|Help Children cope with stress|
|Written by Wauneta Breeze|
|Thursday, 29 December 2011 15:50|
By Nancy Frecks
University of Nebraska-Lincoln Extension SW 4
Many times when a child acts out or misbehaves it is because the child is under a lot of stress. Children may not always know the best way to deal with that stress but parents can help.
Stress for a child can come from an outside source such as a parent or a sibling. UN—L Extension Educator Leslie Crandall, recommends that parents examine their own stress levels to find out if their own actions are causing stress for their child.
Children depend on their parents for emotional security. When parents are tense, upset and inattentive, it disrupts the flow of normal activities. This is the time when parents need to take a deep breath and take time to talk and listen to their kids.
The best thing a parent can do is acknowledge a child’s feelings, for example, by saying, “I understand you are very angry.” This opens the door for children to talk because it shows someone is willing to listen.
A parent should not always feel like they have to advise, analyze or have all the answers. Helping a child to look at all the choices is a good way for children to learn to solve problems and relieve stress. This helps encourage a child and teaches him or her self-respect.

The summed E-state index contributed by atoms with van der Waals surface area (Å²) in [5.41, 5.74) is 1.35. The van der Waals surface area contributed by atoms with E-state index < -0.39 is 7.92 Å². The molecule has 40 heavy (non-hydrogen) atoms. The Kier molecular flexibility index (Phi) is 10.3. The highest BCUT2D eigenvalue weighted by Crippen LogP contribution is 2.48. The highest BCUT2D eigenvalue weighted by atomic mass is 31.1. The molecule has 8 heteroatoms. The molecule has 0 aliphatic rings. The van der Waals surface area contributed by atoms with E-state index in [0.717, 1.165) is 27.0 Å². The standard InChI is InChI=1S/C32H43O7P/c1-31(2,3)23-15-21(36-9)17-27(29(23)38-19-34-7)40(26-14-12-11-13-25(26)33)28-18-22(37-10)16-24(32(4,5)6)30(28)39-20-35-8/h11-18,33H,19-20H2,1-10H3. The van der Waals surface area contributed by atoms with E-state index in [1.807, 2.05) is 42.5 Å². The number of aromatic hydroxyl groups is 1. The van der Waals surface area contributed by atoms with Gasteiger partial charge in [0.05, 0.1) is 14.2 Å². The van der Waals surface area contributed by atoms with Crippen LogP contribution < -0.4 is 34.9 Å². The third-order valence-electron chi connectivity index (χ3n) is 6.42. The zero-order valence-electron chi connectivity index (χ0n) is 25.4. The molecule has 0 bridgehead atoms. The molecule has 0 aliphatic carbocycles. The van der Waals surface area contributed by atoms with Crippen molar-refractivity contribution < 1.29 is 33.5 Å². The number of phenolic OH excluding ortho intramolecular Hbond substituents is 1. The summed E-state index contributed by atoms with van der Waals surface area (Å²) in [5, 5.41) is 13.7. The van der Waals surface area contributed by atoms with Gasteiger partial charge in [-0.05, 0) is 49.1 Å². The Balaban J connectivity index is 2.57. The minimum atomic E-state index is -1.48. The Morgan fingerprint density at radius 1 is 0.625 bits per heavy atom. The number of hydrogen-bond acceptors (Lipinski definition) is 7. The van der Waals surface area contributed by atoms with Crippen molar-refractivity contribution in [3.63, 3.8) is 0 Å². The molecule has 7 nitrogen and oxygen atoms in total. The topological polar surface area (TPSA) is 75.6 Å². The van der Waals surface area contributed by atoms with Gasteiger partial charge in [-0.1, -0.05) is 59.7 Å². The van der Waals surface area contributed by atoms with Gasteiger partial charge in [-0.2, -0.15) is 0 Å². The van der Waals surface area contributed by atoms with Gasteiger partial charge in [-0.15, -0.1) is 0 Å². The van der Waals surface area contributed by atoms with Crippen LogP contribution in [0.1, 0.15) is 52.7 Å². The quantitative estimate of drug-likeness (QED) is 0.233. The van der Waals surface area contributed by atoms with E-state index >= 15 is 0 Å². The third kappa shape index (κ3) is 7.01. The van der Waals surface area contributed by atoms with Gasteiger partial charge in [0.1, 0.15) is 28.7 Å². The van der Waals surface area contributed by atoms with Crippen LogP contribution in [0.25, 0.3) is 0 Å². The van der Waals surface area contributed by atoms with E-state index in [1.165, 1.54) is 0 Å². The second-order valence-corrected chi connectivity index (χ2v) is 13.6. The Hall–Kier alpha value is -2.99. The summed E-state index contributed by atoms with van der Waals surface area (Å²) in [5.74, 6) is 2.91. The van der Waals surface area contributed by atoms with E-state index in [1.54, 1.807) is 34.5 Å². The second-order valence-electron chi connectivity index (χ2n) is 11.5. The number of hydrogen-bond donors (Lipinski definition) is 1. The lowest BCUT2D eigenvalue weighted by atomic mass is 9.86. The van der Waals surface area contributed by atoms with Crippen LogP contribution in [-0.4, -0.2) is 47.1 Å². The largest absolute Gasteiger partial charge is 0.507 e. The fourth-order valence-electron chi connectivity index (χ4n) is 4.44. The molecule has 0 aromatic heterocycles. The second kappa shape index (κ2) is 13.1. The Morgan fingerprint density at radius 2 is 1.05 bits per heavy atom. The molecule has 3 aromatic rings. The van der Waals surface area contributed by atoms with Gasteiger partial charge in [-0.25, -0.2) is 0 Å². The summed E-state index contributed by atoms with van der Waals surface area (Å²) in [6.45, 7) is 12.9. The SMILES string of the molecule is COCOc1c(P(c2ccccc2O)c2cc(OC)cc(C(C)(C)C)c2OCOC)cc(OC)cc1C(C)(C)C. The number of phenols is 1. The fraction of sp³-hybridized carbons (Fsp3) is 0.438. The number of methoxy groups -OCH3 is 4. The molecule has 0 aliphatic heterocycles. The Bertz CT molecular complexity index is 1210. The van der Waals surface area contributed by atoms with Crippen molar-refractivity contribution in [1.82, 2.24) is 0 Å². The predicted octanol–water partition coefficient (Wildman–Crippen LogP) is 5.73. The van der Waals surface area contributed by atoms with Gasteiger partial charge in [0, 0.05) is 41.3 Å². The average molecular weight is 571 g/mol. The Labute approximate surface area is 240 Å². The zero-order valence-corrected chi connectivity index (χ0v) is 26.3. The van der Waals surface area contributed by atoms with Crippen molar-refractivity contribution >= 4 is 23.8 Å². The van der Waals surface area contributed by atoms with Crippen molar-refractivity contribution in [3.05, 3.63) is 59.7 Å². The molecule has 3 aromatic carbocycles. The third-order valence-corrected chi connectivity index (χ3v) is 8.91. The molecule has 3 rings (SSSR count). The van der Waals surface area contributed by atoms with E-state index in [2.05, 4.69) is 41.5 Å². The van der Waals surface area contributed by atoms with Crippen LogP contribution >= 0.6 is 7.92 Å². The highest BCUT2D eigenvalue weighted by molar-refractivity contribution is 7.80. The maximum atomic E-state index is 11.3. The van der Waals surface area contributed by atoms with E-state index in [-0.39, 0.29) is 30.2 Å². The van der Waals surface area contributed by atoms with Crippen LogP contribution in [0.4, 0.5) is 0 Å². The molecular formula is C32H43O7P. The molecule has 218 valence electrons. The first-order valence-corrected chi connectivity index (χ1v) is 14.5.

Children who learn this at a young age will be more likely to cope with stress as adults. Being able to discuss and vent angry feelings can help keep those feelings from creating more severe problems such as emotional difficulties, family violence or alcohol abuse.
Other factors that affect how children handle stress are changes in the child’s diet or sleeping pattern, illness, or tiredness.
One last word - show affection to the child by a hug or a simple touch. The affection will help give a stressed out child a feeling of security.
For more information on Children and Stress contact your local UN-L Extension office and ask for NebGuide G1734 Parenting Your Child Effectively: Work With, Not Against, Your Child or on the web at http://www.ianrpubs.unl.edu/sendIt/g1734.pdf UNL Extension is committed to helping Nebraskans know how—and know now.